Applications for some of the highest paying H1B visa renewals are being denied

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Applications for some of the highest paying H1B visa renewals are being denied

What's the highest salary you can get on an H1B visa? Given that salaries aren't capped the sky is, theoretically, the limit. However, as the U.S. government gets tougher on immigration, there are some signs that it's harder to get an H1B visa job on a very high salary than it used to be.

Publicly available information on H1B visa applications indicates that Google, Facebook and Amazon have had some of their visa renewals for very high paying roles refused in recent months. Deutsche Bank, however, managed to slip its own exceptionally high salary under the radar.

Google's renewal rejections included applications for a software engineer and a business analyst, both on $1.3m in Menlo Park California. The visas were to have begun in July 2020. A 'compensation associate' in Mountain View on a $985k salary also had his/her visa refused recently.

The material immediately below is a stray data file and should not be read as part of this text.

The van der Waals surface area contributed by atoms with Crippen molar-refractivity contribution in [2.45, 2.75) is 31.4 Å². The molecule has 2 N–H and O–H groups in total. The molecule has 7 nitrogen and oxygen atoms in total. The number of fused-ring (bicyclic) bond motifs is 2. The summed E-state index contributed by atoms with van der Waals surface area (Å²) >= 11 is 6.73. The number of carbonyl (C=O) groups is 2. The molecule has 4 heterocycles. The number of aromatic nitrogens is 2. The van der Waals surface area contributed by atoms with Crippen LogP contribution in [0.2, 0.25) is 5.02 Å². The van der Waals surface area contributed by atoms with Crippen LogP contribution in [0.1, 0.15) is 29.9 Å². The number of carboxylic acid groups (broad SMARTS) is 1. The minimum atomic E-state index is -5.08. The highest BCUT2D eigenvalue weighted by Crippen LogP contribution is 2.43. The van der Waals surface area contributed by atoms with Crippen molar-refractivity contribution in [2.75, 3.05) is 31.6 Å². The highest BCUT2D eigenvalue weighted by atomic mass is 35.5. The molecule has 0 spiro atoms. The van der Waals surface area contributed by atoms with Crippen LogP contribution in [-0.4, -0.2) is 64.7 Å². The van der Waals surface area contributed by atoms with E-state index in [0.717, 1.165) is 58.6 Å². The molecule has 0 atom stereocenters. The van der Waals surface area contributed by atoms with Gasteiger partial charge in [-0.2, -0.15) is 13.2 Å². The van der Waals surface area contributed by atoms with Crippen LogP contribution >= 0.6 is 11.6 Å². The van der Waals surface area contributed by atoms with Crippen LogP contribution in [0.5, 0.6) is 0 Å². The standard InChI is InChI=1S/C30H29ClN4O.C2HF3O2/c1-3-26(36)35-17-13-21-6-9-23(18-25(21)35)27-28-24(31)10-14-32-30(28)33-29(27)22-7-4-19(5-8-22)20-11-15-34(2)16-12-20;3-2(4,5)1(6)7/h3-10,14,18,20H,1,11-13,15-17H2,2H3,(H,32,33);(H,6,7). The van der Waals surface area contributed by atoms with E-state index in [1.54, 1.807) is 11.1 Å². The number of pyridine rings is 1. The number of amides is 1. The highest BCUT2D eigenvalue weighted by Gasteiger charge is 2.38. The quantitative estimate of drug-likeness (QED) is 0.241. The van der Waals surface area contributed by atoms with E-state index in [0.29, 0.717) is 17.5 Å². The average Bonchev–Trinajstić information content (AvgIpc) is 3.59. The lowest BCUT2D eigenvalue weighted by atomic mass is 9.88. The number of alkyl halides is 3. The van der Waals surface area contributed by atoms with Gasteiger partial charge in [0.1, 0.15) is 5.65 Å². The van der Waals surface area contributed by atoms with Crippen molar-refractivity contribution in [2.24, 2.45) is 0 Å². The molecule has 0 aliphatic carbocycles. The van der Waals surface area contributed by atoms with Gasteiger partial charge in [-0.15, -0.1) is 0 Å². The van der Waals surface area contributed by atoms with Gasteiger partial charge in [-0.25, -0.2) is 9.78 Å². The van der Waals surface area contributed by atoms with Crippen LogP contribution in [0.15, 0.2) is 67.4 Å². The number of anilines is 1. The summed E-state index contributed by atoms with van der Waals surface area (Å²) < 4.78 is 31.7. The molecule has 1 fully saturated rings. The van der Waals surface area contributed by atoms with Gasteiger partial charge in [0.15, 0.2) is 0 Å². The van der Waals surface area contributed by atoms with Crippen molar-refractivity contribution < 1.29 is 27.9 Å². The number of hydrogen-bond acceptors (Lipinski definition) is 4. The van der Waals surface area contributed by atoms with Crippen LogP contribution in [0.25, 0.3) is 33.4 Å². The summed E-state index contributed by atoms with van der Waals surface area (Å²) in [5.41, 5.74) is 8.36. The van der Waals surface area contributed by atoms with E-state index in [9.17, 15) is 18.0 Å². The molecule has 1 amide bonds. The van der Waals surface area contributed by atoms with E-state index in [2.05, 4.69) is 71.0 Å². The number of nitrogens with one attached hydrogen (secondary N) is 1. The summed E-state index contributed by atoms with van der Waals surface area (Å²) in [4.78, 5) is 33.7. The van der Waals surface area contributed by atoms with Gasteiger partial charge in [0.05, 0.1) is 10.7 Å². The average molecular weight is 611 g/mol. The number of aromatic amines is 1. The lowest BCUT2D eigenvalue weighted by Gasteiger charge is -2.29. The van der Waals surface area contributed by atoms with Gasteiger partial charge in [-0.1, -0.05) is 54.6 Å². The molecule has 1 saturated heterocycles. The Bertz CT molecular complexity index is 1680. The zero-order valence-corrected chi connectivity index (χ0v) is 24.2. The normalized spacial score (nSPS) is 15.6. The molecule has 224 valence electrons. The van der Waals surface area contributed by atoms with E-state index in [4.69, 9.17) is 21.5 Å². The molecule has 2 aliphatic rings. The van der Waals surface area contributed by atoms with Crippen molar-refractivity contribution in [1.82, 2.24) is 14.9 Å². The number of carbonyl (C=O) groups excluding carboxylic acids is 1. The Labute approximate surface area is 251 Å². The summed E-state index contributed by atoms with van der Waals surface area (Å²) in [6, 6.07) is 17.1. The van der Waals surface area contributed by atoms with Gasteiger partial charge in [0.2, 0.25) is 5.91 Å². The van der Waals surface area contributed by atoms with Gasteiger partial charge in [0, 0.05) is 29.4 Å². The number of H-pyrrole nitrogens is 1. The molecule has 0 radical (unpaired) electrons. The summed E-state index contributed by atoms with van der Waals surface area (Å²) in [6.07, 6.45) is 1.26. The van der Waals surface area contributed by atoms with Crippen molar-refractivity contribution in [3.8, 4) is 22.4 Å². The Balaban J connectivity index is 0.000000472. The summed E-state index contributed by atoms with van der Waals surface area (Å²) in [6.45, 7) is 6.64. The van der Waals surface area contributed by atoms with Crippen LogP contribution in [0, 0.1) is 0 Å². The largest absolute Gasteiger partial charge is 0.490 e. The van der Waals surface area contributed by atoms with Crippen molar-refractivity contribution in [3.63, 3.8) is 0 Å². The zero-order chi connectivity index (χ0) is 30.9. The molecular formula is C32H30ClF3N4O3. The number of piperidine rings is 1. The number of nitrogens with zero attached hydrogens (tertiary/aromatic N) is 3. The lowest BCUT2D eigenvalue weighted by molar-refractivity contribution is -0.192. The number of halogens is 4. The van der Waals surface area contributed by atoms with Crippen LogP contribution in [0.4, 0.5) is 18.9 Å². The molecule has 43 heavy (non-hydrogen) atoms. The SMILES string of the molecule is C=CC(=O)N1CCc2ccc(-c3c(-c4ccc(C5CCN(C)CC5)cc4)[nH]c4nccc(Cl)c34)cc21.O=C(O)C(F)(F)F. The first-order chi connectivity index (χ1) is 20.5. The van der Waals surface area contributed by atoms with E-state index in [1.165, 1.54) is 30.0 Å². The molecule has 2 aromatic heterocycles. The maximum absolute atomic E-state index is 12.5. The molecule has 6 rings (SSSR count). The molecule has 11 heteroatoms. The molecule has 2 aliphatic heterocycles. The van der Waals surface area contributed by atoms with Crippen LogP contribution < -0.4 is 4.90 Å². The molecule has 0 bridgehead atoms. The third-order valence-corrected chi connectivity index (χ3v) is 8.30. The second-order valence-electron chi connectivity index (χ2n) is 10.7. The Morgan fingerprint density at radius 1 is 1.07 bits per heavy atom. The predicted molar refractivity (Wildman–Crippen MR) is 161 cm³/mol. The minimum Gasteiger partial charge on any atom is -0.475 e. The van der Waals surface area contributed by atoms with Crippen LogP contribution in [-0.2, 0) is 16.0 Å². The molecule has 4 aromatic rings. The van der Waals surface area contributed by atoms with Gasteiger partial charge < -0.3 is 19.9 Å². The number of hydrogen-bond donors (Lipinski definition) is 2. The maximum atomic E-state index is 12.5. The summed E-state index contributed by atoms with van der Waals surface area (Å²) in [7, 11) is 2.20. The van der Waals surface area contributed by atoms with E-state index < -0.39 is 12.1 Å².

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At Facebook, an H1B visa renwal application for a software engineer on $2m that was due to start in February 2020 was refused. And at Amazon, a Seattle operations engineer on an $840k salary had his/her renewal application denied in February.

It's not unheard of for H1B applications to be refused: last year Google had around 60 refusals and Amazon had around 35. However, most refusals in 2019 were for comparatively junior staff: it's usually  to argue that a senior individual has the kind of specialized knowledge that merits a renewal or a transfer. This years' refusals suggest that might no longer be the case. 

Although some high paying H1B applications are being refused, there are signs that others are slipping through. Deutsche Bank, for example, has recently had an application approved for a New York managing director on a salary of $1.8m (starting August). Facebook has a software engineer on a salary of $1.9m. And Amazon has a level III programme manager in Seattle earning a salary of $1.3m. These roles are likely to pay stock bonuses too.

Photo by Kyle Glenn on Unsplash

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